Ok, so a 50:50 split between an ‘unsure’ and an ‘agree’. However, I’d call insufficient data to really consider it fair. Could have done with more votes.
I asked the question with the hope that I might get a range of views from scientists and those in the broadcasting business. Even so, I have to agree with the comment made which was balanced and ‘unsure’ but in a very considered way.
My view is similar. The efficacy of science communication on TV depends on the presenter, the format and the viewer. I’ve seen well prepared documentaries that cover insightful topics, delivered by enthusiastic presenters and which inform and entertain. I’ve also seen the same presenters deliver a lacklustre and static show without the benefit of beautiful production when talking directly to an audience. Communication is clearly more than either of these individual components. The format and the presenter must be right.
But my biggest concern is that the viewer must be right. Afterall, who is meant to be the viewer? There was a time when scientists had tried to force television to serve it’s educational needs only. An evening of Open University physics anyone? Hmm, depends on the party I suspect. But scientists are constantly belittling the efforts of TV production companies for the programmes. That’s where I see red with such scientists.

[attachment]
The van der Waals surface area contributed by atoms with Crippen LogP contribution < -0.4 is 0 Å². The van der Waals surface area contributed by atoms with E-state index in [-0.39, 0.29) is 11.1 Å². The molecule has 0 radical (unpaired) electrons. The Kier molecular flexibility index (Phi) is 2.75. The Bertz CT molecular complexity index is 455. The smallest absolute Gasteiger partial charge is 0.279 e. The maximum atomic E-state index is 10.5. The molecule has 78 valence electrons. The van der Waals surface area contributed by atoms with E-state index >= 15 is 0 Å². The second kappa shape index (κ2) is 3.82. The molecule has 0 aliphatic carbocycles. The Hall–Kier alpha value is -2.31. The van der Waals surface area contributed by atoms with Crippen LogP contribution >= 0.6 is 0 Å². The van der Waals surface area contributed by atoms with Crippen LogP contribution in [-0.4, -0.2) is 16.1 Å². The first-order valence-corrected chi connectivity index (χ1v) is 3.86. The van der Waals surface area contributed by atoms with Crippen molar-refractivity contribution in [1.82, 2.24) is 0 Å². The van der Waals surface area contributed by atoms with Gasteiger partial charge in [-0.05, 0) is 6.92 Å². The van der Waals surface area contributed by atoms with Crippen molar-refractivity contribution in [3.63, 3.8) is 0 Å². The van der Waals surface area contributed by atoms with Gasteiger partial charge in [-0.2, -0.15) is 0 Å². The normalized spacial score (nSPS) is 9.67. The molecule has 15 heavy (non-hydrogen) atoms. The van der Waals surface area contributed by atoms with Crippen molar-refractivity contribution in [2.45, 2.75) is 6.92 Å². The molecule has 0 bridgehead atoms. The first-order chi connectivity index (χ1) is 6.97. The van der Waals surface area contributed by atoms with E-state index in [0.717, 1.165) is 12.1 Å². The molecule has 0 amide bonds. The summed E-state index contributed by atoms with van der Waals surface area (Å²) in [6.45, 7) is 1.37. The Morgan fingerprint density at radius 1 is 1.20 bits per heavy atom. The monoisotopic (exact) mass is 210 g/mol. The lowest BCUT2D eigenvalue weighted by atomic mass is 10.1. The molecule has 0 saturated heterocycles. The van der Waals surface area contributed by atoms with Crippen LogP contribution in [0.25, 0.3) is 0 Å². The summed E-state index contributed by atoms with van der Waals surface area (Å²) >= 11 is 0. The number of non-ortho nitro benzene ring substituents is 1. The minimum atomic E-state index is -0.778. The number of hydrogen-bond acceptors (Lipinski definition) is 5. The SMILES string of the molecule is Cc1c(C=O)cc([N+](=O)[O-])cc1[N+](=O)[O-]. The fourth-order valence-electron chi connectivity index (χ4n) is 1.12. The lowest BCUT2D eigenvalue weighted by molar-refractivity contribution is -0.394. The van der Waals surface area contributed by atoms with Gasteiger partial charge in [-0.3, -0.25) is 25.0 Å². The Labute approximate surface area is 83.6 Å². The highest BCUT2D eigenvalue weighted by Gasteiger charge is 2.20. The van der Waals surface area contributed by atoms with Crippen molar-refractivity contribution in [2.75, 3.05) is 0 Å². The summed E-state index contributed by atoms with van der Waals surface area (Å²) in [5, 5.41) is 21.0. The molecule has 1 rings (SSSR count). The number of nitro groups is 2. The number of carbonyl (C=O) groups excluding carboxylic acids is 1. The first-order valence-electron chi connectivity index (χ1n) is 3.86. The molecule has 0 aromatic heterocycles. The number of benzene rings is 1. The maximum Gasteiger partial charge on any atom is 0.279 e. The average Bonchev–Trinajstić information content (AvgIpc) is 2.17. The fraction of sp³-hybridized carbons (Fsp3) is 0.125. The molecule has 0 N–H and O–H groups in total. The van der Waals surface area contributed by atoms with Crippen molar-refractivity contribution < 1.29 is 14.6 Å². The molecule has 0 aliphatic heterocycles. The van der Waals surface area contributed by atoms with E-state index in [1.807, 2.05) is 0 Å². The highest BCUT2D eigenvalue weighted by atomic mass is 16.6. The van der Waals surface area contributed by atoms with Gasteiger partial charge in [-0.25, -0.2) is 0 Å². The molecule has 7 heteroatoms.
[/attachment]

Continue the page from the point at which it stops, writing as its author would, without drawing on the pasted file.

Last time I checked, scientists didn’t get new knowledge regarding their specialist field from the TV. Surely it comes from reading journals, conferences, discussion with colleagues. They need to be aware that science communication via the public services is not intended for them. Television does a great job of presenting something new and engaging to an audience that may be interested or new to a topic. I loved watching Andrew Graham Dixon discuss art history and I learned a lot. Yet someone who is say, an arts and design historian, would enjoy it on a certain level but feel it was superficial. Maybe they would even become disappointed with the lack of depth given to specific artists. Therefore, the viewer is paramount in this equation.
My personal opinion is that television does a good job of inspiring people to engage and learn science. One final example… I deliver a psychology session that considers the galvanic skin response and when I ask the kids the question, “Where did you guys learn how a lie detector works?” they answer… “Jeremy Kyle”. Ok, somewhat less than ideal and even teachers present roll their eyes in disappointment. But let’s not deny the good that TV does in at least providing an entertaining context and story to science. Now that translates as engagement in my mind.